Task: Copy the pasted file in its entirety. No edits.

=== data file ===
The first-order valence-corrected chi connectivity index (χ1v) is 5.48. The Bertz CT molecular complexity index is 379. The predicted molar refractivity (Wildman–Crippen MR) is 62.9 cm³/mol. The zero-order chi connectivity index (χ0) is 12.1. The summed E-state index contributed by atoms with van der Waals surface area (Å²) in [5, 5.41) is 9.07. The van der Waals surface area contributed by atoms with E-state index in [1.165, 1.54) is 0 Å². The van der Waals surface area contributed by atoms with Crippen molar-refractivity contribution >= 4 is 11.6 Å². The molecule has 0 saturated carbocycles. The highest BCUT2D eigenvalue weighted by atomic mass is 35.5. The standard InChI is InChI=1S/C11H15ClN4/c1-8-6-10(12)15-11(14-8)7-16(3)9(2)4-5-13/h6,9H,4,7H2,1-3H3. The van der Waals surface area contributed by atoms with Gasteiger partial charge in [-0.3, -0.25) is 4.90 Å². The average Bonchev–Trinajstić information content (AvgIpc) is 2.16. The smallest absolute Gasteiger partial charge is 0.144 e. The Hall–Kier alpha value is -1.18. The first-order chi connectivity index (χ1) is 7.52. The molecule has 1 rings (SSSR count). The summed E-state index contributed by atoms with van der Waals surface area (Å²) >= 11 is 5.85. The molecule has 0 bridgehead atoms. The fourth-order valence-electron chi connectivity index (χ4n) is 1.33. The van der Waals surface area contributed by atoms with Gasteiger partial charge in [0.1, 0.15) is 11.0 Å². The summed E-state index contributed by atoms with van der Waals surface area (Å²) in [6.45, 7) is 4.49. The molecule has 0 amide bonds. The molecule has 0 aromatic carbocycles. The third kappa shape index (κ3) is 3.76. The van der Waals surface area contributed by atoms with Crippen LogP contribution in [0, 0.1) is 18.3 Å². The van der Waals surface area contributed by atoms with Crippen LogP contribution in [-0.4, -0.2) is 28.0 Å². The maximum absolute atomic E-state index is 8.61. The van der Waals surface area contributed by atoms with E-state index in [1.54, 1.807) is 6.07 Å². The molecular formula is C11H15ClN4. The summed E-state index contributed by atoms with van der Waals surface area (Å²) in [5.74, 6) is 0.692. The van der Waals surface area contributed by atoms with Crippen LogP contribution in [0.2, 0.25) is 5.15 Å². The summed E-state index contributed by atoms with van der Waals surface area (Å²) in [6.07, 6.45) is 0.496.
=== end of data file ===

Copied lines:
The first-order valence-corrected chi connectivity index (χ1v) is 5.48. The Bertz CT molecular complexity index is 379. The predicted molar refractivity (Wildman–Crippen MR) is 62.9 cm³/mol. The zero-order chi connectivity index (χ0) is 12.1. The summed E-state index contributed by atoms with van der Waals surface area (Å²) in [5, 5.41) is 9.07. The van der Waals surface area contributed by atoms with E-state index in [1.165, 1.54) is 0 Å². The van der Waals surface area contributed by atoms with Crippen molar-refractivity contribution >= 4 is 11.6 Å². The molecule has 0 saturated carbocycles. The highest BCUT2D eigenvalue weighted by atomic mass is 35.5. The standard InChI is InChI=1S/C11H15ClN4/c1-8-6-10(12)15-11(14-8)7-16(3)9(2)4-5-13/h6,9H,4,7H2,1-3H3. The van der Waals surface area contributed by atoms with Gasteiger partial charge in [-0.3, -0.25) is 4.90 Å². The average Bonchev–Trinajstić information content (AvgIpc) is 2.16. The smallest absolute Gasteiger partial charge is 0.144 e. The Hall–Kier alpha value is -1.18. The first-order chi connectivity index (χ1) is 7.52. The molecule has 1 rings (SSSR count). The summed E-state index contributed by atoms with van der Waals surface area (Å²) >= 11 is 5.85. The molecule has 0 bridgehead atoms. The fourth-order valence-electron chi connectivity index (χ4n) is 1.33. The van der Waals surface area contributed by atoms with Gasteiger partial charge in [0.1, 0.15) is 11.0 Å². The summed E-state index contributed by atoms with van der Waals surface area (Å²) in [6.45, 7) is 4.49. The molecule has 0 amide bonds. The molecule has 0 aromatic carbocycles. The third kappa shape index (κ3) is 3.76. The van der Waals surface area contributed by atoms with Crippen LogP contribution in [0, 0.1) is 18.3 Å². The van der Waals surface area contributed by atoms with Crippen LogP contribution in [-0.4, -0.2) is 28.0 Å². The maximum absolute atomic E-state index is 8.61. The van der Waals surface area contributed by atoms with E-state index in [1.54, 1.807) is 6.07 Å². The molecular formula is C11H15ClN4. The summed E-state index contributed by atoms with van der Waals surface area (Å²) in [5.74, 6) is 0.692. The van der Waals surface area contributed by atoms with Crippen LogP contribution in [0.2, 0.25) is 5.15 Å². The summed E-state index contributed by atoms with van der Waals surface area (Å²) in [6.07, 6.45) is 0.496.